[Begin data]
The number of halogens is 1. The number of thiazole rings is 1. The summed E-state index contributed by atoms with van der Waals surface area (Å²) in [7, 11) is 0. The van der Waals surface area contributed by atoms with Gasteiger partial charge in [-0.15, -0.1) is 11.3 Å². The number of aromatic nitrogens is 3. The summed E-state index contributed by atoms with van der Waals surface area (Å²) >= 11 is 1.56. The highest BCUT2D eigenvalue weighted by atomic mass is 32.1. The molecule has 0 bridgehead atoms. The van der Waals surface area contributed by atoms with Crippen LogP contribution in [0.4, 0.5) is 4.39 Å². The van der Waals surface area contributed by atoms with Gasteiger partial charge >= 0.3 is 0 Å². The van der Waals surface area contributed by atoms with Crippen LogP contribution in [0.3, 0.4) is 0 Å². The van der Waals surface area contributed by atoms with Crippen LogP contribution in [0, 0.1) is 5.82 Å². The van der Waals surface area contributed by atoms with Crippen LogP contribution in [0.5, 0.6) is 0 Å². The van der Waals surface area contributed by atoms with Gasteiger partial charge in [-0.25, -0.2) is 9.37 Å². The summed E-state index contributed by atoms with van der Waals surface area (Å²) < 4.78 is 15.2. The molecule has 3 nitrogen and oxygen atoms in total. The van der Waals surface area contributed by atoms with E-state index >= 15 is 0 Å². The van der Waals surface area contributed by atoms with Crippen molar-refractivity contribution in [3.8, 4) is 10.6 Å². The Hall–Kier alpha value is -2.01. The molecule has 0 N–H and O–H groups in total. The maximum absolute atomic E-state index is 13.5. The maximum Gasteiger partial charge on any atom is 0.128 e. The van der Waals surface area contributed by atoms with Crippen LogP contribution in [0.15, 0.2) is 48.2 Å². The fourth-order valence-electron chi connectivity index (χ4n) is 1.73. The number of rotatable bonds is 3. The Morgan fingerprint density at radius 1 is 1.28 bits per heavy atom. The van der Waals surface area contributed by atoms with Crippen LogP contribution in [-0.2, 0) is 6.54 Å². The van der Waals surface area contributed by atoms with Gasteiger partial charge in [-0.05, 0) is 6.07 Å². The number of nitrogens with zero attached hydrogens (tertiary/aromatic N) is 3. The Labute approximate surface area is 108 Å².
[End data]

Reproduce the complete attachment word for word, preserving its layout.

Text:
The number of halogens is 1. The number of thiazole rings is 1. The summed E-state index contributed by atoms with van der Waals surface area (Å²) in [7, 11) is 0. The van der Waals surface area contributed by atoms with Gasteiger partial charge in [-0.15, -0.1) is 11.3 Å². The number of aromatic nitrogens is 3. The summed E-state index contributed by atoms with van der Waals surface area (Å²) >= 11 is 1.56. The highest BCUT2D eigenvalue weighted by atomic mass is 32.1. The molecule has 0 bridgehead atoms. The van der Waals surface area contributed by atoms with Crippen LogP contribution in [0.4, 0.5) is 4.39 Å². The van der Waals surface area contributed by atoms with Gasteiger partial charge >= 0.3 is 0 Å². The van der Waals surface area contributed by atoms with Crippen LogP contribution in [0.3, 0.4) is 0 Å². The van der Waals surface area contributed by atoms with Crippen LogP contribution in [0, 0.1) is 5.82 Å². The van der Waals surface area contributed by atoms with Crippen LogP contribution in [0.5, 0.6) is 0 Å². The van der Waals surface area contributed by atoms with Gasteiger partial charge in [-0.25, -0.2) is 9.37 Å². The summed E-state index contributed by atoms with van der Waals surface area (Å²) < 4.78 is 15.2. The molecule has 3 nitrogen and oxygen atoms in total. The van der Waals surface area contributed by atoms with E-state index >= 15 is 0 Å². The van der Waals surface area contributed by atoms with Crippen molar-refractivity contribution in [3.8, 4) is 10.6 Å². The Hall–Kier alpha value is -2.01. The molecule has 0 N–H and O–H groups in total. The maximum absolute atomic E-state index is 13.5. The maximum Gasteiger partial charge on any atom is 0.128 e. The van der Waals surface area contributed by atoms with Crippen LogP contribution in [0.15, 0.2) is 48.2 Å². The fourth-order valence-electron chi connectivity index (χ4n) is 1.73. The number of rotatable bonds is 3. The Morgan fingerprint density at radius 1 is 1.28 bits per heavy atom. The van der Waals surface area contributed by atoms with Crippen LogP contribution in [-0.2, 0) is 6.54 Å². The van der Waals surface area contributed by atoms with Gasteiger partial charge in [-0.05, 0) is 6.07 Å². The number of nitrogens with zero attached hydrogens (tertiary/aromatic N) is 3. The Labute approximate surface area is 108 Å².